Four Ways Social Media Can Get You Fired (Hint: No Job Hating On Vine)

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If your job is completely awful, you are not alone. We already know that plenty of educated, ambitious, talented people are working in roles that are the paycheck-earning equivalent to watching paint dry, but employment is employment, and unless you have some incredible safety net of opportunity (and not even then) you shouldn’t make careless mistakes in the age of social media.

Our brilliant millennial generation is uber-connected, We’re connected by 140 characters, 6-second Vine videos, LinkedIn’s “endorsements” and Facebook’s everything. While you might think of yourself as a person who–gasp!–actually exists in the world outside of your place of employment (you are and it shouldn’t be counted against you in most cases), that doesn’t mean you’re exempt from bored, nosy or judgmental bosses who might search for you.

Calling out on Monday morning? There are bosses who will look for your Instagram account to see what sort of drunken photos you might have been posting the night before. Never assume exemption from the mental boss, and take a few precautions over the inter-webs.

No nudity. If you’re working in a professional environment, like a school or lawyer’s office, you may want to keep your clothes on in Facebook, Twitter and Instagram photos. While your nakedness has no relation to your efforts at work, it can get you in trouble. Just think: here are hundreds of day-job working burlesque performers who keep their pasties out of their personal feeds by creating pages under different names. Whatever you have to do to ensure you’re clean, do it. That goes for LinkedIn photo,  too. If you’re searching for job, no need for a sexy-ass profile thumbnail. Really.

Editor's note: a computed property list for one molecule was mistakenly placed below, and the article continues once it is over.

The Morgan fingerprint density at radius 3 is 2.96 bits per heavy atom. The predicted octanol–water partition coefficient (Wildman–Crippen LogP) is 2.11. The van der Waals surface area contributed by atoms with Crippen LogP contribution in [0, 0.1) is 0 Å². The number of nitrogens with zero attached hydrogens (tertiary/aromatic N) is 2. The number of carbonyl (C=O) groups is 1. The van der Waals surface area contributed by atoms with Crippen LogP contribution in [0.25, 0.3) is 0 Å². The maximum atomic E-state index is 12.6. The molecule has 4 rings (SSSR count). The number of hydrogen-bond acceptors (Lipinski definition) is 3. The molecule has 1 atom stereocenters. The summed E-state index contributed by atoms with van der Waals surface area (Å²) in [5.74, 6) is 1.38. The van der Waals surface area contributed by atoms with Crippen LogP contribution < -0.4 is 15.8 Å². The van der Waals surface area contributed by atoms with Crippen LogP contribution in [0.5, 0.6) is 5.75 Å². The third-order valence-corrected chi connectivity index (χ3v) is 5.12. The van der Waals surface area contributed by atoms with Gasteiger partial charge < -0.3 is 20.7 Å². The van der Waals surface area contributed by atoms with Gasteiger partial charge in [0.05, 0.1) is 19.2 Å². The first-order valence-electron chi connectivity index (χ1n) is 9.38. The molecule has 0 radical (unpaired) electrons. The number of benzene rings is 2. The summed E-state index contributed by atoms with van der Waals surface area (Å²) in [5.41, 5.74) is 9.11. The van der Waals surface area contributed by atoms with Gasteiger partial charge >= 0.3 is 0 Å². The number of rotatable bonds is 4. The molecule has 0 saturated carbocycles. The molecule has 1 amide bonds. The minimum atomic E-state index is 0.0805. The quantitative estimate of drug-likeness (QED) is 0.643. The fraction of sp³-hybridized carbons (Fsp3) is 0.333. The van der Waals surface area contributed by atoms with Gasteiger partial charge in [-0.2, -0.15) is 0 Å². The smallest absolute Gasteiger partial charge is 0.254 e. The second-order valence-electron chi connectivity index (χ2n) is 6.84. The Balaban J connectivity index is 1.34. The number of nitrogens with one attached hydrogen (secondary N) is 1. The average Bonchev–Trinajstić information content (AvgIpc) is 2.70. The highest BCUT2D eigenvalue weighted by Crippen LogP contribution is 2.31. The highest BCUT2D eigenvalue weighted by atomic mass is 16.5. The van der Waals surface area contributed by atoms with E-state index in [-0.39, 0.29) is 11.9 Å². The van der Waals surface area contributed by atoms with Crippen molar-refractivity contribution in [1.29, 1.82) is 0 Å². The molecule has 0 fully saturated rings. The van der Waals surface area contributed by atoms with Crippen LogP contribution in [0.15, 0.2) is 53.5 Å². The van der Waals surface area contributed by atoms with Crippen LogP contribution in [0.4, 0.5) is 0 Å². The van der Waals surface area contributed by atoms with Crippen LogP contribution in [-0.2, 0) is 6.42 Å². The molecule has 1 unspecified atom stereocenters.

Don’t publicly hate on your job or your employer. Even if your boss is super cool and hates your workplace too. Why? Because companies see their employees as walking, living representations–in and out of the office. You might be off the clock technically, but this is the sort of technicality that has lost people their jobs. Sometimes you just wanna write a sticky note that says, “I hate my job,” post it to your forehead and put it up on Instragram, but save yourself the risk. Go to the bar and complain about it instead. This goes for Twitter, Facebook and whatever else you’re using. Coworkers aren’t always loyal, so those that have access to your profile may see it and spread the word. If this sounds pessimistic, ladies,  it’s because paranoia can keep you safe.
Keep your office romance off the Internet. While office romances are typically against the rules, whether officially or not, plenty of people still go for it. And why not? It’s hot when you’re told you’re not allowed to have something, right? That’s beside the point. Whether you’re posting pictures kissing up to your colleague (or boss), or having lengthy chats with them via status or private message, it could totally ruin your office life and lose you and your coworker your job.
Don’t publicize job interviews or job-hunting updates while employed. Yikes. How awkward would it be if your boss saw that you took lunch to interview with another employer? Not to mention, if you don’t get the job and you’ve pissed off your current employer, where does that leave you?





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